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Nokia fights multi-billion dollar tax bill in India

That splendid organ, The Times of India newspaper, reports that the national income tax department "has informed the Delhi High Court that Nokia India and its parent company, Nokia Corporation, have a tax liability to the Indian authorities of 21,153 crores of rupees". That's getting on for three and a half billion bucks due "from liabilities arising out of unpaid charges and penalties since 2006".

Nokia has a big manufacturing facility in the Indian city of Chennai (Madras, as was) and its transfer to Microsoft's mighty list of corporate assets is a condition of its $7.2 billion acquisition of the Finnish company.

Before it collapsed Nokia had seemed to be content to sit back, do nothing and let the entire matter slide into the huge morass that is the Indian tax and legal system not to to be seen again until 2050 at the earliest. However, circumstances have changed and with the Microsoft deal dominating everything that Nokia now does, it was decided that the Indian authorities should be approached and asked to lift the seizure and freezure of Nokia assets.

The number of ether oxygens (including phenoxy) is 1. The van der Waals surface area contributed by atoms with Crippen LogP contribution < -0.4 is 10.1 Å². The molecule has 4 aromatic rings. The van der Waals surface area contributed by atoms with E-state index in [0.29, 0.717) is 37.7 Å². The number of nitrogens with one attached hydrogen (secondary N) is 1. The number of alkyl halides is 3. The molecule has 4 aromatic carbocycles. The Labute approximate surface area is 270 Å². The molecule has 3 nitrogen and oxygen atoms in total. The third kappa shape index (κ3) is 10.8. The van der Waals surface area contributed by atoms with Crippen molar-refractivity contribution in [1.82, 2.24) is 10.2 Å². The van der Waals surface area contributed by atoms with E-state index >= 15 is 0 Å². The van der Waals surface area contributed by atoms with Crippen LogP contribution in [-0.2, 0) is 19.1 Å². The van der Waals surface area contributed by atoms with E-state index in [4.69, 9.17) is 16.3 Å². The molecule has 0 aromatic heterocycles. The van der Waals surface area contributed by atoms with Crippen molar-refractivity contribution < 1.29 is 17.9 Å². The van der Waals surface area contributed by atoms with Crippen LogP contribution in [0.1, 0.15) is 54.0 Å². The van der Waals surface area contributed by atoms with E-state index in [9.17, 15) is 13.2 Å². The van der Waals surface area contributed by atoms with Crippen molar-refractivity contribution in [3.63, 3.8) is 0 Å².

As a sweetener Nokia also offered to pay the Indian tax authorities a sum of 3,000 crores of rupees (about $490 million) in full and final settlement of the dispute. Unsurprisingly, the Indians were somewhat nettled by this (in much the same way the British government was when the coffee shop chain Starbucks decided to invent its own UK tax regime and determine its own miniscule liabilities on mammoth earnings) dug the papers out of the bog and then sprang into action like a veritable tiger (or taiga, given that this is Nokia we are talking about).

The reason for the seizure of Nokia assets in India is down to allegations of tax evasion in respect of software royalty payments to Nokia's parent company. Ten per cent of the value of those sums should have been deducted at source and paid to the Indian authorities. Apparently they weren't and now, clucketty-cluck, the chickens are coming home to roost.

Nokia is now saying that if it cannot transfer the Chennai facility (which employs 8,000 people) to Microsoft as it had planned to do then it will have to sell it elsewhere and job losses will surely result.

However, the Indian authorities are playing hardball too and have told Nokia that no matter to whom it eventually sells the plant, due tax will still be due and will be collected - even it requires another langthy and expensive court case.

The point is, of coure, that the Chennai factory and other facilities are part and parcel of Microsoft's acquisition of Nokia, and whilst it would not be a deal breaker were the plant not to be included in the $7.2 billion buy-out, it would give Microsoft even more of a hammer lock on the negotiations.

Nokia is demanding that, by tomorrow, the High Court in Delhi rule in its favour so tht it can transfer the Chennai facility to Microsoft. Will, it? Won't it? What a cliff-hanger!

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